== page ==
Session1128
TitleBlurred Boundaries and Religious Dissent, II: Between Gendering Spirituality and a Gendered Spirituality
Date/TimeWednesday 6 July 2022: 11.15-12.45
 
SponsorMedieval Heresy & Dissent Research Network, University of Nottingham
 
OrganiserStamatia Noutsou, Ústav religionistiky, Masarykova Univerzita, Brno
 
Moderator/ChairFrances Andrews, St Andrews Institute of Mediaeval Studies, University of St Andrews
 
Paper 1128-a Lost and Found: The Blurred Boundaries of 12th-Century Women's Spirituality through the Historiographical Lens of Religious Polemics
(Language: English)
Andra-Nicoleta Alexiu, Historisches Seminar, Westfälische Wilhelms-Universität Münster
Index Terms: Gender Studies; Historiography - Medieval; Sermons and Preaching
Paper 1128-b 'She moves in mysterious ways': Women at the Forefront of Monastic Reformation
(Language: English)
Rachel Ernst, Department of History, Georgia State University, Atlanta
Index Terms: Ecclesiastical History; Monasticism; Religious Life; Women's Studies
Paper 1128-c A Women's Issue?: Voluntary Reclusion in Medieval Portugal
(Language: English)
João Luís Fontes, Instituto de Estudos Medievais (IEM), Universidade Nova de Lisboa / Centro de Estudos de História Religiosa, Universidade Católica Portuguesa
Index Terms: Gender Studies; Monasticism; Religious Life; Women's Studies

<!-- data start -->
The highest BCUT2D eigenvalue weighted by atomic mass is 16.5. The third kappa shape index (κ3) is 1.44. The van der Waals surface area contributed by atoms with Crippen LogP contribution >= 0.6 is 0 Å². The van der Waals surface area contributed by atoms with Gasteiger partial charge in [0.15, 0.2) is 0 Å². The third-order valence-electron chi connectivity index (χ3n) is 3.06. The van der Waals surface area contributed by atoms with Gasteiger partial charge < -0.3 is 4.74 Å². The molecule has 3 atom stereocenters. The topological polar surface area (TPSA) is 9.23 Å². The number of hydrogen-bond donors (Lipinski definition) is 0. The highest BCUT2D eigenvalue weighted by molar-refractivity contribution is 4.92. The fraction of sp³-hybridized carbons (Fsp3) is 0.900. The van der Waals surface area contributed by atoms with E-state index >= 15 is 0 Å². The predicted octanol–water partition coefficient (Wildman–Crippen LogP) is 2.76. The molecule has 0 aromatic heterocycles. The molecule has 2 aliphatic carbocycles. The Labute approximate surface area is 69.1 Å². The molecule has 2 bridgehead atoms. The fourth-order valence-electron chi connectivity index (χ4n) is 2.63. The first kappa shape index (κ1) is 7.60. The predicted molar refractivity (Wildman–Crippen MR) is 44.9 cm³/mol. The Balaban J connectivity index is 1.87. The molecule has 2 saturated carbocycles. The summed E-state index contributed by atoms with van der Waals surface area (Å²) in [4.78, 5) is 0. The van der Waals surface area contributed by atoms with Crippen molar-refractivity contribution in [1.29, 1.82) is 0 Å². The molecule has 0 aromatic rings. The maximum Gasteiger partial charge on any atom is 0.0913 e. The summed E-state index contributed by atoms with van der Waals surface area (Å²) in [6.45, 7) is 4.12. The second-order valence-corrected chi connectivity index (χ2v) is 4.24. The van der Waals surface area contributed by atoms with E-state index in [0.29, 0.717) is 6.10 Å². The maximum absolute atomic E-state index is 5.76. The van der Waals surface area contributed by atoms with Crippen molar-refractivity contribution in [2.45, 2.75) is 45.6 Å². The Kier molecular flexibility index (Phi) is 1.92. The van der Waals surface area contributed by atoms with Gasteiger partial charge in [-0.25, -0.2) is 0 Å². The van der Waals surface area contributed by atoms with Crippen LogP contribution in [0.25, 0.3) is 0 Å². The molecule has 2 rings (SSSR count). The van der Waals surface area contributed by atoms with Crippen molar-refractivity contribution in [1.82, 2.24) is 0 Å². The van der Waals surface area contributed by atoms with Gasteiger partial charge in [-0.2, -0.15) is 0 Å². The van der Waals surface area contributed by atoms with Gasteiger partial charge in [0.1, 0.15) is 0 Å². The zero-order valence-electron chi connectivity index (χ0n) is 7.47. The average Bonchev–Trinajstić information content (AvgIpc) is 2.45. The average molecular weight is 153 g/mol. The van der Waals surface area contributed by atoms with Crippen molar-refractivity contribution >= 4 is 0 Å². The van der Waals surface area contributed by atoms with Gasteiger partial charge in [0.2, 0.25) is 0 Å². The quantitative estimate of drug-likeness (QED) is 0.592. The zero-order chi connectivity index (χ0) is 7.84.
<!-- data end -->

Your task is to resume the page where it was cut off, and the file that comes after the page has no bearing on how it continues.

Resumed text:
AbstractUnder the title 'Blurred Boundaries and Religious Dissent', this series of four conference sessions seeks to explore the disparity between the prescribed ideal of orthodoxy in the Middle Ages and Christianity as it was practiced by members of ecclesiastical, monastic, and lay communities. Thus, starting from different case studies with their own spatial and temporal particularities, the papers will be focusing on how the religious boundaries of the most diverse communities were negotiated. How and why was it possible or even desirable to preserve such blurred boundaries and how do they relate to what has been defined by R. I. Moore as 'dissent'? Participants will build on the sessions presented at the International Medieval Congress at Leeds (2021) under the title, 'Reconsidering Boundaries of Religious Dissent in the Long 12th Century'. Scholars in these sessions used their research as case studies to exemplify the permeability of the lines that were intended to separate ecclesiastical clerics from monastic authorities, male from female religious, laity from clergy, and orthodox from heretical. The current series of sessions will expand the temporal scope to include topics from the late 10th through the 14th centuries.